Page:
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I'm new here and was hoping someone could help me answer this question. I'm reading a paper and I'm a bit confused on how they go from 1 equation to the next. They say:

Let \begin{align} x(t) = {} & \exp\left\lbrace \int_0^t \left[\frac{\alpha(s)^2}{2} - a(s) \right] \, ds - \alpha(s) \, dB(s)\right\rbrace \\ & \times \left[ x_0 + \int_{0}^{t} b(s)\exp\left\lbrace \int_0^s \left[ a(\tau)-\frac{\alpha(\tau)^2}{2}\right] \, d\tau + \alpha(\tau) \, dB(\tau) \right\rbrace \, ds \right] \end{align}

Then $x(t)$ satisfies the equation:

$$dx(t) = [(\alpha(t)^2 - a(t))\, dt - \alpha(t)\,dB(t)]x(t) + b(t)\,dt$$

Now I worked through this, but when I use their $x(t)$ and calculate $dx(t)$, I get the following:

$$dx(t) = \left[\left(\frac{\alpha(t)^2}{2} - a(t)\right) \, dt - \alpha(t)\,dB(t)\right]x(t) + b(t)\,dt$$

Here, $a(t), b(t),$ and $\alpha(t)$ are all T-periodic functions. The only difference is that extra $\frac{1}{2}$ I have where they don't. Likewise, if I start with their $dx$ and integrate, I get:

\begin{align} x(t) = {} & \exp\left\lbrace \int_0^t \left[\alpha(s)^2 - a(s) \right] \, ds - \alpha(s) \, dB(s)\right\rbrace \\ & \times \left[ x_0 + \int_0^t b(s)\exp\left\lbrace \int_0^s \left[ a(\tau)-\alpha(\tau)^2\right] \, d\tau + \alpha(\tau)\,dB(\tau)\right\rbrace \, ds \right] \end{align}

And now that extra $\frac{1}{2}$ is missing. That $\frac{1}{2}$ is very important for the rest of the paper, and I can't figure out where it goes. Can anyone please help?

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Let $\ \text df_s = -(\frac{\alpha_s^2}{2}-a_s)\text ds + \alpha_s\text dB_s\ $ and consider that, by the product rule, we have $$ \text d\Big(x_se^{f_s}\Big) = (\text d x_s) e^{f_s} + x_s\text d(e^{f_s}) + \text d\langle x, e^{f}\rangle_{s}\tag{1} $$

Now, since $\text dx_s = ((\alpha_s^2 - a_s)\text ds - \alpha_s\text dB_s)x_s+b_s\text ds$, observe that

$\text d(e^{f_s}) = e^{f_s}\Big(\text df_s + \frac{1}{2}\text d\langle f \rangle_s\Big) = e^{f_s}\Big(\frac{1}{2}\alpha_s^2\text ds-\frac{\text dx_s-b_s\text ds}{x_s} + \frac{1}{2}\alpha_s^2\text ds \Big) = e^{f_s}\Big(\alpha_s^2\text ds-\frac{\text dx_s-b_s\text ds}{x_s} \Big)\,,\tag{2}$

and

$$\text d\langle x,e^{f} \rangle_s = -e^{f_s}\alpha_s^2x_s\text ds\,.\tag{3}$$

Using (2) and (3) in (1) gives

$$ \text d\Big(x_se^{f_s}\Big) = e^{f_s}b_s\text ds\,. $$

Therefore,

$$x_te^{\int_{0}^{t}-(\frac{\alpha_s^2}{2}-a_s)\text ds + \int_{0}^{t}\alpha_s\text dB_s}-x_0 = \int_{0}^{t}b_se^{\int_{0}^{s}-(\frac{\alpha_r^2}{2}-a_r)\text dr + \int_{0}^{s}\alpha_r\text dB_r}\text ds$$


One way to compute $\text d \langle x, e^f \rangle_s$ is by using (2) and the stated definition of $\text dx_s$. Formally, we have $$ \begin{eqnarray*} \text d\langle x, e^f\rangle_s &=& \text dx_s\cdot\text de^{f_s} = \text dx_s\cdot \Big(-e^{f_s}\frac{\text dx_s}{x_s}+e^{f_s}(\frac{b_s}{x_s}+\alpha_s^2)\text ds\Big) \\ &=& -e^{f_s}\frac{\text dx_s\cdot\text dx_s}{x_s}+e^{f_s}(\frac{b_s}{x_s}+\alpha_s^2)\text dx_s\cdot\text ds \\ &=& -e^{f_s}\frac{\text d\langle x\rangle_s}{x_s}+e^{f_s}(\frac{b_s}{x_s}+\alpha_s^2)\text d\langle x, s\rangle_s = -e^{f_s}\frac{\alpha_s^2x_s^2\text ds}{x_s} \\ &=& -e^{f_s}\alpha_s^2x_s\text ds. \end{eqnarray*} $$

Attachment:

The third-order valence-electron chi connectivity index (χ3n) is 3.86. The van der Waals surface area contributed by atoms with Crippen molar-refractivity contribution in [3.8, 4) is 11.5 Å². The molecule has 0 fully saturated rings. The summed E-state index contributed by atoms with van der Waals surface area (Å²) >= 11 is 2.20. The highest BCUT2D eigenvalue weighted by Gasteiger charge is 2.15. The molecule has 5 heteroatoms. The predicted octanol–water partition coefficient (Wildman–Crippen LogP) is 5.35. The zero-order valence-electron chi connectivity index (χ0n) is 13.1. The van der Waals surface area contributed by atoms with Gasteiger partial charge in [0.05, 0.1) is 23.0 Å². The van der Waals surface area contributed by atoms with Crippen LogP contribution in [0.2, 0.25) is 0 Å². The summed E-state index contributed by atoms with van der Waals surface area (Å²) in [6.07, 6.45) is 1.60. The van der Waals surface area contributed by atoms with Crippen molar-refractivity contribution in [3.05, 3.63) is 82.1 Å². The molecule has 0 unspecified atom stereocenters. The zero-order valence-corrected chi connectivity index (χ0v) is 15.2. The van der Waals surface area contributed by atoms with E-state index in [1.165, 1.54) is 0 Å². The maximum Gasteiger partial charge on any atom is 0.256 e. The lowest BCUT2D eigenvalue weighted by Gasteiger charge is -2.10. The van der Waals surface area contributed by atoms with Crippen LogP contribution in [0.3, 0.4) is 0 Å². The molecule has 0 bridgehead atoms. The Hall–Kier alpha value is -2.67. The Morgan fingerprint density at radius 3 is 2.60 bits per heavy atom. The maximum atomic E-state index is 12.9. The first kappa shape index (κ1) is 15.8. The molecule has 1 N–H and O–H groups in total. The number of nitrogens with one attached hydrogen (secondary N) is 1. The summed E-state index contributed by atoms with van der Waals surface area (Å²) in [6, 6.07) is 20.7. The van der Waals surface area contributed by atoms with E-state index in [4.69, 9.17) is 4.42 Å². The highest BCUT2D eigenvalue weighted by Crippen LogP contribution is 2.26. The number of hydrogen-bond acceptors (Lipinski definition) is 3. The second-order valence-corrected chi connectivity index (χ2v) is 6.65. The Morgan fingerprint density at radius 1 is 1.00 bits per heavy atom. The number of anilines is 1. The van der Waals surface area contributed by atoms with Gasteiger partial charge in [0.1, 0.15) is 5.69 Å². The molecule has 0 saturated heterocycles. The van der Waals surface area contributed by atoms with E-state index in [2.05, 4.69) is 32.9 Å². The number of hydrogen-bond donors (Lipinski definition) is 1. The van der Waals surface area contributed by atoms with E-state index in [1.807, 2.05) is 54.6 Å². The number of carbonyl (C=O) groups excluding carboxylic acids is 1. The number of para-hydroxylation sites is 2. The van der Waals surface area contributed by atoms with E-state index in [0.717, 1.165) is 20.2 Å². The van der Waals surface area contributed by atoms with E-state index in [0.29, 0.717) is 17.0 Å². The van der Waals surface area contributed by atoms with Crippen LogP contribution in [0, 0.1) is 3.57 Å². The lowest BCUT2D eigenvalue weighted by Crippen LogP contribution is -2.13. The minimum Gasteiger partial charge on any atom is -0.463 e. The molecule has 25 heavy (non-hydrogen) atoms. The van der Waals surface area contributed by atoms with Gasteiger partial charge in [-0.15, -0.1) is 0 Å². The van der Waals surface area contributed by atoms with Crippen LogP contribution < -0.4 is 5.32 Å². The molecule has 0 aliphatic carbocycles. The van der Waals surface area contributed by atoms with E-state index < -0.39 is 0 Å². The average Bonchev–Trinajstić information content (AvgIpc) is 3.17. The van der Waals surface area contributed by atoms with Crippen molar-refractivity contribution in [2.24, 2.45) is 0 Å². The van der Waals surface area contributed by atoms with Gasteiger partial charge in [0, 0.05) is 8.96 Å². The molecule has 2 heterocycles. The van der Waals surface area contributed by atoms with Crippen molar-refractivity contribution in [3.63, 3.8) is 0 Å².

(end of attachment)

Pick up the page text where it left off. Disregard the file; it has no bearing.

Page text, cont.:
To obtain a preferred form of $f$ one might start by positing the existence of an "integrating factor" $e^{f_s}$, in terms of some as yet to be determined Ito process, $\text df_s = u_s\text ds + v_s\text dB_s$, such that the Ito process defined by the SDE $\text dx_s$ satisfies $$ \text d(x_se^{f_s}) = e^{f_s}\text dx_s-x_sge^{f_s} = e^{f_s}b_s\text ds\tag{4} $$

where $g=((\alpha_s^2 - a_s)\text ds - \alpha_s\text dB_s)$. But, using (1) in the lhs of (4), we necessarily require $$ e^{f_s}\text dx_s-x_sge^{f_s} = (\text d x_s) e^{f_s} + x_s\text d(e^{f_s}) + \text d\langle x, e^{f}\rangle_{s}.\tag{5} $$

From (5), by substituting the forms of $g$, $\text df_s$, $\text dx_s$, and ignoring terms with zero quadratic (co)variation, we obtain $$ \Big(u_s + \frac{1}{2}v_s^2 - \alpha_sv_s + \alpha_s^2 - a_s\Big)\text ds +(v_s-\alpha_s)\text dB_s = 0,\ \forall s $$ from which the forms of $u_s$ and $v_s$ can be immediately deduced. We can now see that we require

$$ \text df_s = -\Big(\frac{\alpha^2_s}{2}-a_s\Big)\text ds + \alpha_s\text dB_s\,. $$

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  • $\begingroup$ Wow! This is great! Thank you! I have just a couple questions for you for my own learning. 1) How did you calculate equation 3? I understanding how to calculate quadratic variation with itself (i.e. d<x,x>), but I'm not sure how to do it with exp(f) 2) How did you decide that that particular f would give you what you want and not some other f? 3) Is the reason I got the mistake I did due to the fact that I was just integrating like a usual 1st order ODE and not accounting for the quadratic variation? I think that might be where I messed up. Thank you again! This was extremely helpful! $\endgroup$ – Brenton Mar 25 '15 at 2:12
  • $\begingroup$ @Brenton, please see edits. $\endgroup$ – ki3i Mar 25 '15 at 13:03
  • $\begingroup$ Thank you! Your explanation is great. I really appreciate your help! $\endgroup$ – Brenton Mar 25 '15 at 14:06
  • $\begingroup$ @Brenton, :) You are welcome. $\endgroup$ – ki3i Mar 25 '15 at 14:33

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